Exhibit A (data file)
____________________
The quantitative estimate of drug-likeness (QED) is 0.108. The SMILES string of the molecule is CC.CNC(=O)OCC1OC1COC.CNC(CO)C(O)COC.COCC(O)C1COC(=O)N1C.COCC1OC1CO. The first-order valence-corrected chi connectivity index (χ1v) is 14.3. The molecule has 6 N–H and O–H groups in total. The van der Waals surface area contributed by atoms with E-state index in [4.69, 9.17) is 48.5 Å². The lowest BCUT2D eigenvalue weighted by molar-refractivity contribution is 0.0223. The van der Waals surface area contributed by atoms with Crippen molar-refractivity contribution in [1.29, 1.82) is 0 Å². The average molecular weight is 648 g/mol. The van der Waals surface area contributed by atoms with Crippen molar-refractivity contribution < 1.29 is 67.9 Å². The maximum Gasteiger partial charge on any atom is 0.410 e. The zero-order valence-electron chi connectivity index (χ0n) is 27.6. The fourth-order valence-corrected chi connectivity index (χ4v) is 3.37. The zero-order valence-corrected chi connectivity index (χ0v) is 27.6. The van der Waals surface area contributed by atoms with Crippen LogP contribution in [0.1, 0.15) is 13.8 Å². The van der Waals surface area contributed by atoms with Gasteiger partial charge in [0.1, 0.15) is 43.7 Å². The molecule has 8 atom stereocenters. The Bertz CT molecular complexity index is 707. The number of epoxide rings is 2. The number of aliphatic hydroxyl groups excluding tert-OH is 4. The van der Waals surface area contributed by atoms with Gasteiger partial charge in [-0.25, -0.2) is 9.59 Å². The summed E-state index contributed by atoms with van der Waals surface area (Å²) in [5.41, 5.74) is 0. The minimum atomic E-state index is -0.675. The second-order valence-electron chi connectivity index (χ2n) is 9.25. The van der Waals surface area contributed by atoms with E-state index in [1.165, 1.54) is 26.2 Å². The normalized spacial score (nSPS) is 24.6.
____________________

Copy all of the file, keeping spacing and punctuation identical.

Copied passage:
The quantitative estimate of drug-likeness (QED) is 0.108. The SMILES string of the molecule is CC.CNC(=O)OCC1OC1COC.CNC(CO)C(O)COC.COCC(O)C1COC(=O)N1C.COCC1OC1CO. The first-order valence-corrected chi connectivity index (χ1v) is 14.3. The molecule has 6 N–H and O–H groups in total. The van der Waals surface area contributed by atoms with E-state index in [4.69, 9.17) is 48.5 Å². The lowest BCUT2D eigenvalue weighted by molar-refractivity contribution is 0.0223. The van der Waals surface area contributed by atoms with Crippen molar-refractivity contribution in [1.29, 1.82) is 0 Å². The average molecular weight is 648 g/mol. The van der Waals surface area contributed by atoms with Crippen molar-refractivity contribution < 1.29 is 67.9 Å². The maximum Gasteiger partial charge on any atom is 0.410 e. The zero-order valence-electron chi connectivity index (χ0n) is 27.6. The fourth-order valence-corrected chi connectivity index (χ4v) is 3.37. The zero-order valence-corrected chi connectivity index (χ0v) is 27.6. The van der Waals surface area contributed by atoms with Crippen LogP contribution in [0.1, 0.15) is 13.8 Å². The van der Waals surface area contributed by atoms with Gasteiger partial charge in [0.1, 0.15) is 43.7 Å². The molecule has 8 atom stereocenters. The Bertz CT molecular complexity index is 707. The number of epoxide rings is 2. The number of aliphatic hydroxyl groups excluding tert-OH is 4. The van der Waals surface area contributed by atoms with Gasteiger partial charge in [-0.25, -0.2) is 9.59 Å². The summed E-state index contributed by atoms with van der Waals surface area (Å²) in [5.41, 5.74) is 0. The minimum atomic E-state index is -0.675. The second-order valence-electron chi connectivity index (χ2n) is 9.25. The van der Waals surface area contributed by atoms with E-state index in [1.165, 1.54) is 26.2 Å². The normalized spacial score (nSPS) is 24.6.